The deterioration of the La Jolla real estate market has shown that no regional market is immune from the effects of the housing market crash in the U.S. The San Diego, California, area was recently named the most expensive market in North America by the Coldwell Banker Home Price Comparison Index of more than 300 markets across the country.

LaJolla2Despite this designation, La Jolla, like many other communities, both affluent and less so, has seen a decline in its residential real estate values across the board over the past couple of years -- even if those decreased values still remain higher than in any other U.S. market. The market seems to have stabilized at least for the moment, however. In October, according to real estate data available on Yahoo, there were 530 homes for sale in La Jolla, down nearly 2% from the previous month, with a median price of nearly $1.56 million. Additionally, there were 195 foreclosed homes for sale, an increase from the previous month of 3.2%, with a median price of over $835,000.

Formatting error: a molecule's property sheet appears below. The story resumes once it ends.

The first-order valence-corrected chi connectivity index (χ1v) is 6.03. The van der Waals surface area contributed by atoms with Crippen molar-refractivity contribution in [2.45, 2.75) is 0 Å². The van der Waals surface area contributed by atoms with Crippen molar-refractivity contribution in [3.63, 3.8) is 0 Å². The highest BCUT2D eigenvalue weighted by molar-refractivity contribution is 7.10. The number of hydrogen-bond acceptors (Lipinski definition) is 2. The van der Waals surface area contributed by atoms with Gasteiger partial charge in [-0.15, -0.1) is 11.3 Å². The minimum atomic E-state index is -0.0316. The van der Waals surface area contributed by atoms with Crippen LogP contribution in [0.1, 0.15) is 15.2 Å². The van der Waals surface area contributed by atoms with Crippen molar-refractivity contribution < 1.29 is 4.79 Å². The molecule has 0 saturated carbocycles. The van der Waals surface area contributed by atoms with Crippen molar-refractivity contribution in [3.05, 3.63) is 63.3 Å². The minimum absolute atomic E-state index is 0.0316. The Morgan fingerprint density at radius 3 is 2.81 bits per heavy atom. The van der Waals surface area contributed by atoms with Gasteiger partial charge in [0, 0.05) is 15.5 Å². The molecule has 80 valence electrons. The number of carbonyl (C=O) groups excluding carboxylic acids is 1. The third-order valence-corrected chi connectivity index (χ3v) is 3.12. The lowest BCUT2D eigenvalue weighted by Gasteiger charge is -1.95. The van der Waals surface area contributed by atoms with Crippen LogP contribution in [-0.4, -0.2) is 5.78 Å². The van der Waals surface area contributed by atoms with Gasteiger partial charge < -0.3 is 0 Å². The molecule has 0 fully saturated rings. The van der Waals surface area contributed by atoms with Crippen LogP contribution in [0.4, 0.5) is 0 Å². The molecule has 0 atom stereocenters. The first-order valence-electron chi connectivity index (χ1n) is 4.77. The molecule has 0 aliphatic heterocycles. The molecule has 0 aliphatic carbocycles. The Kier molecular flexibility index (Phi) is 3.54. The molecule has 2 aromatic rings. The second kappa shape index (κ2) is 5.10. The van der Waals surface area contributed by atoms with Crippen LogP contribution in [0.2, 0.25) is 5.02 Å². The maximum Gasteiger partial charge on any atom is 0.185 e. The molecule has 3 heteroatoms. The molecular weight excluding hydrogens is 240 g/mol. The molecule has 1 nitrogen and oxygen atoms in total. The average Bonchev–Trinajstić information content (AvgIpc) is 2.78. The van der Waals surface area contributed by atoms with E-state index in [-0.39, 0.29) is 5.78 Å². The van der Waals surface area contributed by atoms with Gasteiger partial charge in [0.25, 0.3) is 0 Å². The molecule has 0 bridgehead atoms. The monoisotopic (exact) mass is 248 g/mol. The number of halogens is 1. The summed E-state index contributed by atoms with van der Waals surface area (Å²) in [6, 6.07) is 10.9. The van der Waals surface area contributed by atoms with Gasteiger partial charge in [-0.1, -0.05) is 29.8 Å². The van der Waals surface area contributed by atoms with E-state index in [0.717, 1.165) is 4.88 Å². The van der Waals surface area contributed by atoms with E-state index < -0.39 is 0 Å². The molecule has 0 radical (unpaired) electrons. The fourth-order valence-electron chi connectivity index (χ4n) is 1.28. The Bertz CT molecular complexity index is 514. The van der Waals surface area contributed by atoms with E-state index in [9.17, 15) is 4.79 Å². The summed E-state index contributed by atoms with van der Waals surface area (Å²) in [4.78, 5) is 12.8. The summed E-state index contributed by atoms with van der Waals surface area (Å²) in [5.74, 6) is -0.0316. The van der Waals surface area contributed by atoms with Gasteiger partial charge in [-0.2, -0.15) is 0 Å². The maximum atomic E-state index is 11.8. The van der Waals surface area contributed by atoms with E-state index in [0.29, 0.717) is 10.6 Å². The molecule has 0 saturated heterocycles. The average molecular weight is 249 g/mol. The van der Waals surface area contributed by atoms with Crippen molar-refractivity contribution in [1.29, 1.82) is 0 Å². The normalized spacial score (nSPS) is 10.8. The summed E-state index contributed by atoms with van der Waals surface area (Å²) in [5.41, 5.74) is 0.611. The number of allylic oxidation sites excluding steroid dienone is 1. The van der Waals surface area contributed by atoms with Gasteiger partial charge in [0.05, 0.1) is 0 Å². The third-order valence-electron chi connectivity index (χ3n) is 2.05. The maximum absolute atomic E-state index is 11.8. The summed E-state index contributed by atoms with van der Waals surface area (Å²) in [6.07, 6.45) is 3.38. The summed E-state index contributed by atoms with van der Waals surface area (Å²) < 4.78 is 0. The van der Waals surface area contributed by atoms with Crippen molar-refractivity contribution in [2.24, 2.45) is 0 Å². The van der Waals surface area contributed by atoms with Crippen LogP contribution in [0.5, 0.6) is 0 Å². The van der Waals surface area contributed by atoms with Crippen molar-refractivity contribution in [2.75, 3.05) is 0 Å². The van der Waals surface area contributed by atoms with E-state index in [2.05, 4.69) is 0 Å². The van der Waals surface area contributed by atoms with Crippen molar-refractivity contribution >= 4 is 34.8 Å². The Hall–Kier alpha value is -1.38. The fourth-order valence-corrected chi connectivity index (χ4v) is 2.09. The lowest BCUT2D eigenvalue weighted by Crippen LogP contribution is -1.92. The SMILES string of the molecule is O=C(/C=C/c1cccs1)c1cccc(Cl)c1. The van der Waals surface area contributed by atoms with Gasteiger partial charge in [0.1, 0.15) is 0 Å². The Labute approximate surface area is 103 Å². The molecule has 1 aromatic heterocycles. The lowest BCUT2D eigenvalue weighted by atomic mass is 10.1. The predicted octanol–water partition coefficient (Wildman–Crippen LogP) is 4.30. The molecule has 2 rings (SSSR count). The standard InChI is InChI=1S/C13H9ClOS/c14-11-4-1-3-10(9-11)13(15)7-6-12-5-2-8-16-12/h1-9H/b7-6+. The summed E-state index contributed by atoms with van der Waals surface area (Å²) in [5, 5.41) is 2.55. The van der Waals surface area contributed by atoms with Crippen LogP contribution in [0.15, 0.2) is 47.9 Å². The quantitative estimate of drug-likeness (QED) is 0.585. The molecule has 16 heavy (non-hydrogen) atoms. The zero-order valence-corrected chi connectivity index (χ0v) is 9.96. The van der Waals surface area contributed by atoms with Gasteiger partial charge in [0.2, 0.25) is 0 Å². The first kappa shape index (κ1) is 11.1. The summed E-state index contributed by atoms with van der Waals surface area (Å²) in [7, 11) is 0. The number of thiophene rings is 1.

This high-priced area is not safe from the troubles of foreclosures, either. Just because real estate in La Jolla is expensive does not exempt homeowners here from experiencing job losses and financial difficulties. A San Diego Union Tribune investigation, assisted by Zillow, found that more than 130 homes in the San Diego area priced at more than $1 million had been foreclosed upon from January 2007 through June 2009. Of the 23 most expensive San Diego foreclosures, five were located in La Jolla.
Overall sales in San Diego were down about 4% year over year in August, though it can be difficult to extrapolate information about the La Jolla market from the greater San Diego market data, since it varies so greatly from that of the greater region, particularly since the largest increase in home sales in San Diego has been in those less than $300,000, of which there are very few in La Jolla. In the six-county Southern California region, sales in September were up by 11% year over year, showing signs that the popular region's market may be on its way back up, according to data in a San Diego Union Tribune article.